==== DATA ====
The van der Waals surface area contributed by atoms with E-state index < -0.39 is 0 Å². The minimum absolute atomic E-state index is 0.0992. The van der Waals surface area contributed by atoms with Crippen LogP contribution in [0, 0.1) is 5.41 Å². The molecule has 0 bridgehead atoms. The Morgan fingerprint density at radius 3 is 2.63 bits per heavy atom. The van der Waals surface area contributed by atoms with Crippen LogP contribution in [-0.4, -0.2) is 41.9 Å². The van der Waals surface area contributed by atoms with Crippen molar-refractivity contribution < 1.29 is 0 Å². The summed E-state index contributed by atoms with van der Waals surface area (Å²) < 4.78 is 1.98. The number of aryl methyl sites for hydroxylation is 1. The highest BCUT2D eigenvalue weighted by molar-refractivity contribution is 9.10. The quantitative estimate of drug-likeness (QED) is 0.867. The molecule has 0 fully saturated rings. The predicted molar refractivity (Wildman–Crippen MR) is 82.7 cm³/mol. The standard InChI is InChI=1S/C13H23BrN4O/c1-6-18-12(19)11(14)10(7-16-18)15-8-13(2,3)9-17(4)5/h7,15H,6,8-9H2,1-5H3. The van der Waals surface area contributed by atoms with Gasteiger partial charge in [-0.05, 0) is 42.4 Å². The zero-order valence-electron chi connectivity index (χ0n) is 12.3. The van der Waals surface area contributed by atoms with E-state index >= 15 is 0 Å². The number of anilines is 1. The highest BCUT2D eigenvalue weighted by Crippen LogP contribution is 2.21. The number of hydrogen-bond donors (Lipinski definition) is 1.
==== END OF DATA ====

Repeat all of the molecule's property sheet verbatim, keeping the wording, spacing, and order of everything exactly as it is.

The van der Waals surface area contributed by atoms with E-state index < -0.39 is 0 Å². The minimum absolute atomic E-state index is 0.0992. The van der Waals surface area contributed by atoms with Crippen LogP contribution in [0, 0.1) is 5.41 Å². The molecule has 0 bridgehead atoms. The Morgan fingerprint density at radius 3 is 2.63 bits per heavy atom. The van der Waals surface area contributed by atoms with Crippen LogP contribution in [-0.4, -0.2) is 41.9 Å². The van der Waals surface area contributed by atoms with Crippen molar-refractivity contribution < 1.29 is 0 Å². The summed E-state index contributed by atoms with van der Waals surface area (Å²) < 4.78 is 1.98. The number of aryl methyl sites for hydroxylation is 1. The highest BCUT2D eigenvalue weighted by molar-refractivity contribution is 9.10. The quantitative estimate of drug-likeness (QED) is 0.867. The molecule has 0 fully saturated rings. The predicted molar refractivity (Wildman–Crippen MR) is 82.7 cm³/mol. The standard InChI is InChI=1S/C13H23BrN4O/c1-6-18-12(19)11(14)10(7-16-18)15-8-13(2,3)9-17(4)5/h7,15H,6,8-9H2,1-5H3. The van der Waals surface area contributed by atoms with Gasteiger partial charge in [-0.05, 0) is 42.4 Å². The zero-order valence-electron chi connectivity index (χ0n) is 12.3. The van der Waals surface area contributed by atoms with E-state index >= 15 is 0 Å². The number of anilines is 1. The highest BCUT2D eigenvalue weighted by Crippen LogP contribution is 2.21. The number of hydrogen-bond donors (Lipinski definition) is 1.